|nZEB is now in force, but is this sufficient to comply with the global climate commitment made in COP 21 agreement in Paris to restrict temperature rise below 1.5c? Is it time to define and regulate for genuinely low carbon healthy circular buildings? Is there a conflict between low carbon and healthy and what will regulations look like in 2030?
The panel will discuss trends from different perspectives.
Kay Killmann, Managing Director of GBCI Europe
Having worked for over 15 years as an architect and consultant in the US, UK and Germany, Kay employs his depth of professional experiences in building certification, construction and design to engage GBCI Europe’s diverse stakeholders. His activities in sustainability education range from developing and teaching professional programs at Universities to implementing the Green Apple Day program at Bavarian grammar schools.
Beth Massey, Head of Research, IERC
Beth holds an MSc in Computer Science and a PhD in Medical Image Processing. She has significant experience in project management having completed and delivered on large programs for the US Department of Defence, DARPA and NASA. She is especially interested in developing technology enablers that drive innovation for solving society’s grand challenges, providing education and options for enhanced quality of life.
Johanna Jarvinen, LCA, LCC expert – Bionova
Finnish company Bionova Ltd is the global leader for construction works life-cycle assessment and carbon measurement and optimization software. They are authors of the report on the Global use of embodied carbon in regulations and rating systems are partnering with IGBC in the development of embodied carbon benchmarks for buildings.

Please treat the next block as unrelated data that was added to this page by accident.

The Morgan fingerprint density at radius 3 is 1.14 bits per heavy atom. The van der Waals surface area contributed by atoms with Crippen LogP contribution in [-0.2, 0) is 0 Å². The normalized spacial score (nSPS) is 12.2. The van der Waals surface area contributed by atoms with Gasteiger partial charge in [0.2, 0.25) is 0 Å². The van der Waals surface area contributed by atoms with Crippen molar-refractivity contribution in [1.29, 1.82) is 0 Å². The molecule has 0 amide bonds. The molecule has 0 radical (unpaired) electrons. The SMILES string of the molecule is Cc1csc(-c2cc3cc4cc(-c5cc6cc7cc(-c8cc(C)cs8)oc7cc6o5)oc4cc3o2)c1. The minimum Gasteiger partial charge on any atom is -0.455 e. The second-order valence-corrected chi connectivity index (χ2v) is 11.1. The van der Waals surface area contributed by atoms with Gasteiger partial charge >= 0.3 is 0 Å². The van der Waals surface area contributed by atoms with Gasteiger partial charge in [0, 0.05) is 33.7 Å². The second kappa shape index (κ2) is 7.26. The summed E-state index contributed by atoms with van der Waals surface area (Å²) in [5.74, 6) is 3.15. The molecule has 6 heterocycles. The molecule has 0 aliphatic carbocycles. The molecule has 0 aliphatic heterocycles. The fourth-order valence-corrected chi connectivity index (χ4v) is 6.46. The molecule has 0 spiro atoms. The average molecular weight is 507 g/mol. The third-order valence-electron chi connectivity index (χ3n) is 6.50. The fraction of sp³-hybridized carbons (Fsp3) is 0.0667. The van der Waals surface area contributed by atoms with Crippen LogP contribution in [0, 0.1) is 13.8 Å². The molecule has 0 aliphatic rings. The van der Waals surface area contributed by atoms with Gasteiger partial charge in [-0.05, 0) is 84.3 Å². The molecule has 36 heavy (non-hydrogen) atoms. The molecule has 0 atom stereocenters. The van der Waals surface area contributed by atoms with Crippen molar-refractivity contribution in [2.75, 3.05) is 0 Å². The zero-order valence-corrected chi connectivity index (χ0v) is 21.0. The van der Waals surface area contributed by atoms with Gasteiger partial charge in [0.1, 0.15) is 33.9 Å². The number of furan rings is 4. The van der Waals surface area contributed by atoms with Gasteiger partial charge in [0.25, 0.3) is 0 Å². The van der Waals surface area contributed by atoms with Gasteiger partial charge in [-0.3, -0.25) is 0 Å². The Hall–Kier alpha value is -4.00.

Shane Colgan, Resource Efficiency Unit, Environmental Protection Agency
Shane has worked with the Environmental Protection Agency since 2001 and directs EPA funding activities in the area of Sustainable Environment, including Environment & Health. He also oversees communication and dissemination activities for the research programme. Shane holds an Eng.Sc and a PhD and has worked on research projects in a range of environmental issues.
Pat Barry, CEO, Irish Green Building Council
Pat co-founded the IGBC 2010. He is an Architect with over 20 years of experience in Ireland, Europe and South America and has a Masters in Environmental design of buildings and is a qualified Passive House and DGNB consultant. At IGBC, Pat has lead the development of the Home Performance Index a national certification system for sustainable new housing and EPD Ireland, an Environmental Product Declaration Programme for construction products.
Aoife Hayes, Wellness Advisor & Project Engineer, Arup
Since joining Arup, Aoife has taken up the role of Wellness Advisor and sits on the Project and Programme Management team. Aoife’s background is primarily in architectural design, education and research. Her research focused on the area of health and wellbeing in the built environment and received an Environmental Sciences Association of Ireland (ESAI) award in 2017 for her research.
Seán Armstrong, Advisor Building Standards, Department of Housing